It’s amazing working with magical flying machines every day. The technical work we do at Apellix today is possible due to the great work and science of those that have come before us. But more importantly, to me personally, the most memorable experience can be summed up from a recent conversation I had with the CEO of a company in the oil & gas space who said; “Bob, I’ve had to tell 5 mothers their sons are never coming home again”. If we can engineer out the risks of falls, injuries, and deaths from the job site and prevent these types of conversations from happening, that is a win for everybody.

Perhaps most satisfying to the A Team (Team Apellix) is that we’re adding to the greater body of knowledge, specifically data on the maintenance of expensive assets. We’re helping to save lives. And we’re at very least winning battles in the never-ending war on corrosion.

9.  What is the future for Apellix? 
Apellix will continue to work on and refine its SmartBee™ and its WorkerBee™ platforms and add additional features and functions. For example, now that we control, with great precision, the flight of an aerial robotic system in close proximities of structures and even touch structures we can add most any type of end effector or tip to the robotic arm. Thus, devices that are currently handheld and touched to the concrete on a bridge to measure corrosion of the rebar embedded into the structure can be placed on the Apellix aerial robotic system. This eliminates the need to rappel down a structure or utilize cranes or scaffolding to climb up to areas of the structure to take the readings.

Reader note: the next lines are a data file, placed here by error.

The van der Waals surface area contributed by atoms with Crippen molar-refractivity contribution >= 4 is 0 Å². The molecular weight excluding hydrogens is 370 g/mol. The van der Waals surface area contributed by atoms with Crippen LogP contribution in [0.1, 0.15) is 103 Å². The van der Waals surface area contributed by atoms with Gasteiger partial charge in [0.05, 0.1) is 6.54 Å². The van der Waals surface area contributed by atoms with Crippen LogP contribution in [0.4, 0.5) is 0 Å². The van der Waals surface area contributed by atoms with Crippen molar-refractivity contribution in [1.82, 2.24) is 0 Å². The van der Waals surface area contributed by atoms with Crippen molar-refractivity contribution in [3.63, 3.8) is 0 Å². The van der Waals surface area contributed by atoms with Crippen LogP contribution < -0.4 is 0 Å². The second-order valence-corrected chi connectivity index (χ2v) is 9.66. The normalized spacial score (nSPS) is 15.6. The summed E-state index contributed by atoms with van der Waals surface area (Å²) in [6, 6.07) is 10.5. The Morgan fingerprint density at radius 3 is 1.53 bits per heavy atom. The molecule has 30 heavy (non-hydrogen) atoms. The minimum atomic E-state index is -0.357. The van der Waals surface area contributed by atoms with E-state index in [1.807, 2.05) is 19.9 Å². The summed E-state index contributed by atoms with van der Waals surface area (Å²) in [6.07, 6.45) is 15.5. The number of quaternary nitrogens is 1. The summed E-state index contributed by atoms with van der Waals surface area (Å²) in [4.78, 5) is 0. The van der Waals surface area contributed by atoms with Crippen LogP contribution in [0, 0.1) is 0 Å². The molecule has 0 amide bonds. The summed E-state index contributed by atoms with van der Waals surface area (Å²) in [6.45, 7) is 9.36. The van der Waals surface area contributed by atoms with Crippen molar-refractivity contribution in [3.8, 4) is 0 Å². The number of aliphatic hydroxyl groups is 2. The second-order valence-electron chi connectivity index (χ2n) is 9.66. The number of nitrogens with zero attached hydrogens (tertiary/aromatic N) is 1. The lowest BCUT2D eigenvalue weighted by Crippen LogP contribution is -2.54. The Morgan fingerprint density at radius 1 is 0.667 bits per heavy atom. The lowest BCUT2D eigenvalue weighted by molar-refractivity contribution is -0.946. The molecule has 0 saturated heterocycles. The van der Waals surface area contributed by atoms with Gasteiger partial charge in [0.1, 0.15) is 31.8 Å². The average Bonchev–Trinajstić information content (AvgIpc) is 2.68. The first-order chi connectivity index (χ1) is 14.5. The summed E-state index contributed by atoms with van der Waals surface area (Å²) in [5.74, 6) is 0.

As the advantages of the Apellix aerial robotic platform become more widely known and understood we fully expect to learn of a multitude of items of different types that can create value when carried or added to the platform.

The future is bright, keep your eye on Apellix.